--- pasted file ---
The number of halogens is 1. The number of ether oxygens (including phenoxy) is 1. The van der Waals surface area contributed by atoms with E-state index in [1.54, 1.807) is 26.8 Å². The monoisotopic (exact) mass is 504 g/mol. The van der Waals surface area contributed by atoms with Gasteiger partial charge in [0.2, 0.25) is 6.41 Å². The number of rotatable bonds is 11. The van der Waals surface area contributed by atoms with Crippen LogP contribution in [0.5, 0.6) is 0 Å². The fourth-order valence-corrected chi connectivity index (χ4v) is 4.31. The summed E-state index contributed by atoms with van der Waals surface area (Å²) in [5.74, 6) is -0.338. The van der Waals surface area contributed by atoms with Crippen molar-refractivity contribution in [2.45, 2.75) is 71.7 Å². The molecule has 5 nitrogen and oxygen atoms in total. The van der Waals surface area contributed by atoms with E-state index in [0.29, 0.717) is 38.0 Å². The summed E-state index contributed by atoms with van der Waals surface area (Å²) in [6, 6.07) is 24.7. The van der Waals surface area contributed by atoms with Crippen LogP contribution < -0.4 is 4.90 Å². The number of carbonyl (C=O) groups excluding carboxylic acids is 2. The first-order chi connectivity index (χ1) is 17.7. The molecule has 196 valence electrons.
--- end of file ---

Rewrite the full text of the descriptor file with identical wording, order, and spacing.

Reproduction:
The number of halogens is 1. The number of ether oxygens (including phenoxy) is 1. The van der Waals surface area contributed by atoms with E-state index in [1.54, 1.807) is 26.8 Å². The monoisotopic (exact) mass is 504 g/mol. The van der Waals surface area contributed by atoms with Gasteiger partial charge in [0.2, 0.25) is 6.41 Å². The number of rotatable bonds is 11. The van der Waals surface area contributed by atoms with Crippen LogP contribution in [0.5, 0.6) is 0 Å². The fourth-order valence-corrected chi connectivity index (χ4v) is 4.31. The summed E-state index contributed by atoms with van der Waals surface area (Å²) in [5.74, 6) is -0.338. The van der Waals surface area contributed by atoms with Crippen molar-refractivity contribution in [2.45, 2.75) is 71.7 Å². The molecule has 5 nitrogen and oxygen atoms in total. The van der Waals surface area contributed by atoms with E-state index in [0.29, 0.717) is 38.0 Å². The summed E-state index contributed by atoms with van der Waals surface area (Å²) in [6, 6.07) is 24.7. The van der Waals surface area contributed by atoms with Crippen LogP contribution < -0.4 is 4.90 Å². The number of carbonyl (C=O) groups excluding carboxylic acids is 2. The first-order chi connectivity index (χ1) is 17.7. The molecule has 196 valence electrons.